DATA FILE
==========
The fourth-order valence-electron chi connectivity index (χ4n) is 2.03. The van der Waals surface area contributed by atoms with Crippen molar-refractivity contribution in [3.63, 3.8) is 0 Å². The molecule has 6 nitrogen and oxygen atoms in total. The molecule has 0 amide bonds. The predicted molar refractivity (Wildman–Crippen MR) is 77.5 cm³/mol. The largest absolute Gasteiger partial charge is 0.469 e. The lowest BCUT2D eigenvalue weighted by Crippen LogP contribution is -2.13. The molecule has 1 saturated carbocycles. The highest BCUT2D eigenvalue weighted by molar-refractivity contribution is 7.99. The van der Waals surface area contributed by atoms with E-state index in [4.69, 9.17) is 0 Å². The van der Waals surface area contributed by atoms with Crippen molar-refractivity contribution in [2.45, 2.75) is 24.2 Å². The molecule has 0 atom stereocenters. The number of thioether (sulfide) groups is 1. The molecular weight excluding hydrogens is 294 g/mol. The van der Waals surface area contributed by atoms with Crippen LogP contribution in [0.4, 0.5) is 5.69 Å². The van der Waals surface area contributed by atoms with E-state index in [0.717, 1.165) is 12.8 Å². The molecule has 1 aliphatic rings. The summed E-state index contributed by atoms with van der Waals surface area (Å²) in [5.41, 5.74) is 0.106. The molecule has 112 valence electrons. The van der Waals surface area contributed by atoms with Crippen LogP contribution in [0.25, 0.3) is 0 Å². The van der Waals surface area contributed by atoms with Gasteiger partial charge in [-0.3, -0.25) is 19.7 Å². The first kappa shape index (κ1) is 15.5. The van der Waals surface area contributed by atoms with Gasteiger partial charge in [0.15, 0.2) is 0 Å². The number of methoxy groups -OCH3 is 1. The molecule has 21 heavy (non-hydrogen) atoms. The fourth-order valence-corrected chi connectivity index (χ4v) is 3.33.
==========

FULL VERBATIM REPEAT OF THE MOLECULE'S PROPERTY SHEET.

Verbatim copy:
The fourth-order valence-electron chi connectivity index (χ4n) is 2.03. The van der Waals surface area contributed by atoms with Crippen molar-refractivity contribution in [3.63, 3.8) is 0 Å². The molecule has 6 nitrogen and oxygen atoms in total. The molecule has 0 amide bonds. The predicted molar refractivity (Wildman–Crippen MR) is 77.5 cm³/mol. The largest absolute Gasteiger partial charge is 0.469 e. The lowest BCUT2D eigenvalue weighted by Crippen LogP contribution is -2.13. The molecule has 1 saturated carbocycles. The highest BCUT2D eigenvalue weighted by molar-refractivity contribution is 7.99. The van der Waals surface area contributed by atoms with E-state index in [4.69, 9.17) is 0 Å². The van der Waals surface area contributed by atoms with Crippen molar-refractivity contribution in [2.45, 2.75) is 24.2 Å². The molecule has 0 atom stereocenters. The number of thioether (sulfide) groups is 1. The molecular weight excluding hydrogens is 294 g/mol. The van der Waals surface area contributed by atoms with Crippen LogP contribution in [0.4, 0.5) is 5.69 Å². The van der Waals surface area contributed by atoms with E-state index in [0.717, 1.165) is 12.8 Å². The molecule has 1 aliphatic rings. The summed E-state index contributed by atoms with van der Waals surface area (Å²) in [5.41, 5.74) is 0.106. The molecule has 112 valence electrons. The van der Waals surface area contributed by atoms with Crippen LogP contribution in [0.25, 0.3) is 0 Å². The van der Waals surface area contributed by atoms with Gasteiger partial charge in [-0.3, -0.25) is 19.7 Å². The first kappa shape index (κ1) is 15.5. The van der Waals surface area contributed by atoms with Gasteiger partial charge in [0.15, 0.2) is 0 Å². The number of methoxy groups -OCH3 is 1. The molecule has 21 heavy (non-hydrogen) atoms. The fourth-order valence-corrected chi connectivity index (χ4v) is 3.33.